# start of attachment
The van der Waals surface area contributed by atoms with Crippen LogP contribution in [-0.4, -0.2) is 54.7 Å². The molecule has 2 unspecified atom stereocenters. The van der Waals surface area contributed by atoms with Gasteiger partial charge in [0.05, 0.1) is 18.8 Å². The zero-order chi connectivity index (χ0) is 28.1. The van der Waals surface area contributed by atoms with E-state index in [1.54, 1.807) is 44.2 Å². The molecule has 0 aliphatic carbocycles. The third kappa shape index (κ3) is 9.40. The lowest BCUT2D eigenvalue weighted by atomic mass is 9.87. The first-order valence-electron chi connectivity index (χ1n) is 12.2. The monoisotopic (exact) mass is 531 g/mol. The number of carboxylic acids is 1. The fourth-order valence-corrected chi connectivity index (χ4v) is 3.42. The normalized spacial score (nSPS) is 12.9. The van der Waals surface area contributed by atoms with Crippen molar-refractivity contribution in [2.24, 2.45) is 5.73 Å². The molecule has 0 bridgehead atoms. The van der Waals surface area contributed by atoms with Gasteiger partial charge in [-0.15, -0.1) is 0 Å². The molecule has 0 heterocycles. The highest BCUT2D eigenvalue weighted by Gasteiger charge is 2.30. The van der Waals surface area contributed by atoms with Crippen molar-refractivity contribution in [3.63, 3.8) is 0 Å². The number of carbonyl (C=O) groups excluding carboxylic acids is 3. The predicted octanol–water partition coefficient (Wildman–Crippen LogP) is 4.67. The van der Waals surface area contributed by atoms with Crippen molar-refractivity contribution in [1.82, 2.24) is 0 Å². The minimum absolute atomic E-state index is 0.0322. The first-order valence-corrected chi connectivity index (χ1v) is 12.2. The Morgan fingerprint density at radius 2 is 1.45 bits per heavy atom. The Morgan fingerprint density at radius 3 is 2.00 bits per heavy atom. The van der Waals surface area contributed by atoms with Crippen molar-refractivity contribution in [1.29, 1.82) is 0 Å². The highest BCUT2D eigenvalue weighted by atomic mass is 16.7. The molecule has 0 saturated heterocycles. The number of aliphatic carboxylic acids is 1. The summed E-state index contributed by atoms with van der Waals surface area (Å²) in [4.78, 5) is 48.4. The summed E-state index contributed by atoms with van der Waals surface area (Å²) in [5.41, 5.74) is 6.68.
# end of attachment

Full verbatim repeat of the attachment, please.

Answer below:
The van der Waals surface area contributed by atoms with Crippen LogP contribution in [-0.4, -0.2) is 54.7 Å². The molecule has 2 unspecified atom stereocenters. The van der Waals surface area contributed by atoms with Gasteiger partial charge in [0.05, 0.1) is 18.8 Å². The zero-order chi connectivity index (χ0) is 28.1. The van der Waals surface area contributed by atoms with E-state index in [1.54, 1.807) is 44.2 Å². The molecule has 0 aliphatic carbocycles. The third kappa shape index (κ3) is 9.40. The lowest BCUT2D eigenvalue weighted by atomic mass is 9.87. The first-order valence-electron chi connectivity index (χ1n) is 12.2. The monoisotopic (exact) mass is 531 g/mol. The number of carboxylic acids is 1. The fourth-order valence-corrected chi connectivity index (χ4v) is 3.42. The normalized spacial score (nSPS) is 12.9. The van der Waals surface area contributed by atoms with Crippen molar-refractivity contribution in [2.24, 2.45) is 5.73 Å². The molecule has 0 bridgehead atoms. The van der Waals surface area contributed by atoms with Gasteiger partial charge in [-0.15, -0.1) is 0 Å². The molecule has 0 heterocycles. The highest BCUT2D eigenvalue weighted by Gasteiger charge is 2.30. The van der Waals surface area contributed by atoms with Crippen molar-refractivity contribution in [3.63, 3.8) is 0 Å². The number of carbonyl (C=O) groups excluding carboxylic acids is 3. The predicted octanol–water partition coefficient (Wildman–Crippen LogP) is 4.67. The van der Waals surface area contributed by atoms with Crippen molar-refractivity contribution in [1.82, 2.24) is 0 Å². The minimum absolute atomic E-state index is 0.0322. The first-order valence-corrected chi connectivity index (χ1v) is 12.2. The Morgan fingerprint density at radius 2 is 1.45 bits per heavy atom. The Morgan fingerprint density at radius 3 is 2.00 bits per heavy atom. The van der Waals surface area contributed by atoms with Crippen molar-refractivity contribution in [1.29, 1.82) is 0 Å². The highest BCUT2D eigenvalue weighted by atomic mass is 16.7. The molecule has 0 saturated heterocycles. The number of aliphatic carboxylic acids is 1. The summed E-state index contributed by atoms with van der Waals surface area (Å²) in [4.78, 5) is 48.4. The summed E-state index contributed by atoms with van der Waals surface area (Å²) in [5.41, 5.74) is 6.68.